A Queensland woman spent eight months in a United Arab Emirates jail for adultery after complaining to police about being drugged and raped by co-workers.
Alicia Gali, 29, yesterday detailed her harrowing ordeal after filing a Queensland lawsuit against the five-star international resort where the attack allegedly took place in 2008.
Warning other women against going to the UAE, Ms Gali said she endured eight months in a crowded prison room with up to 30 other women after she complained to authorities of being raped.
“These countries don’t have the same laws as us. You can end up in serious trouble,” she said.
Apart from her family, no one in Australia knew Ms Gali had been jailed for adultery and illegal drinking, because Australian embassy staff advised her and her family not to go to the media.
“It was just traumatising,” she said.
“Everything that happened was the worst thing that somebody could go through.”
“You’re just totally alone in a foreign country, with no assistance from your employer or the embassy.”
Ms Gali, a salon manager at the resort, said she had been in the staff bar, where she was told she could legally drink, when another employee put ice in her drink.
She said it was the last thing she remembered before waking the next day in her room with painful injuries.
“I didn’t know what had happened. I was traumatised, I felt ill. I didn’t even remember getting there or what had happened,” Ms Gali said.
She said it was only when she took herself to hospital did she realise she had been sexually assaulted.
Later she learned she had been heard screaming and security guards had found men hiding in her room, where she was naked and unconscious.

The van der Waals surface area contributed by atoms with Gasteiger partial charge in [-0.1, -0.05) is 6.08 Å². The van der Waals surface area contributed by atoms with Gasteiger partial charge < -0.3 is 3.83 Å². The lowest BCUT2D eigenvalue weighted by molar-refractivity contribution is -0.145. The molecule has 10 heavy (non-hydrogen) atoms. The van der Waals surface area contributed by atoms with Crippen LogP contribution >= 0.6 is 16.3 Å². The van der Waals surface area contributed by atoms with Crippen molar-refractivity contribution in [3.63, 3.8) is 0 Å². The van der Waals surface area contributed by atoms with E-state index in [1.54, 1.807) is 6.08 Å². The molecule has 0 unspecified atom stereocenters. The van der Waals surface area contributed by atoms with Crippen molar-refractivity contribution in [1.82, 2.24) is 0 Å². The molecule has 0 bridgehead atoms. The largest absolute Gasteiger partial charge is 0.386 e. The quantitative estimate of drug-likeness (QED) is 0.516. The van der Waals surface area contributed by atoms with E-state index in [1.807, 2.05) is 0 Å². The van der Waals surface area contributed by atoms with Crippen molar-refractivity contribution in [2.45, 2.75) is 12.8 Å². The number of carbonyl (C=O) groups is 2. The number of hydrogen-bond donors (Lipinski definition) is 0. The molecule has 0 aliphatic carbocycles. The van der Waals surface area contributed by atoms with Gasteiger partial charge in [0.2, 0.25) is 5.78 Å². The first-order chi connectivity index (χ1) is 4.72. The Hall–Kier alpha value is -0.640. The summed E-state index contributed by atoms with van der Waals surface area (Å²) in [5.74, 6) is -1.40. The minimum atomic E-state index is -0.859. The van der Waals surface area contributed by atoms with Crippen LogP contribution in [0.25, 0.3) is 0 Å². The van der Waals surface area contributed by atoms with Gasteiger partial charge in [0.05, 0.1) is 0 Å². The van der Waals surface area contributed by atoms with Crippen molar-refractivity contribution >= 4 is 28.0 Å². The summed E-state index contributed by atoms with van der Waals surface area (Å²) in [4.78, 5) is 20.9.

When she was discharged from hospital she was asked to go to a police station to make a statement and then speak in front of a judge.
“I realised when I was put in a police car that I was being taken to jail.”
Ms Gali said she was never warned by her UAE employers that she could be charged with adultery and face prison if she complained of being raped, without having four adult male Muslim witnesses.
“I didn’t even know what the charges were until five months into my sentence,” Ms Gali said.
Three of the men Ms Gali claimed sexually abused her were jailed, but for adultery and not rape.
After serving eight months of a 12-month sentence, Ms Gali was pardoned and released and flew home in March 2009.
Since then she has been treated for post traumatic stress disorder, suffered claustrophobia and flashbacks.
“I felt depressed, angry and confused,” she said.
“I was the victim. I’d had something wrong done to me and I was being punished.”
Law firm Maurice Blackburn on Thursday filed a damages claim in the Supreme Court in Brisbane, alleging Ms Gali’s employer failed to warn her of the risk of being drugged, raped, charged with adultery and jailed if she complained.
Solicitor Melissa Payne said it was a complex legal case and they would consult experts in UAE law.
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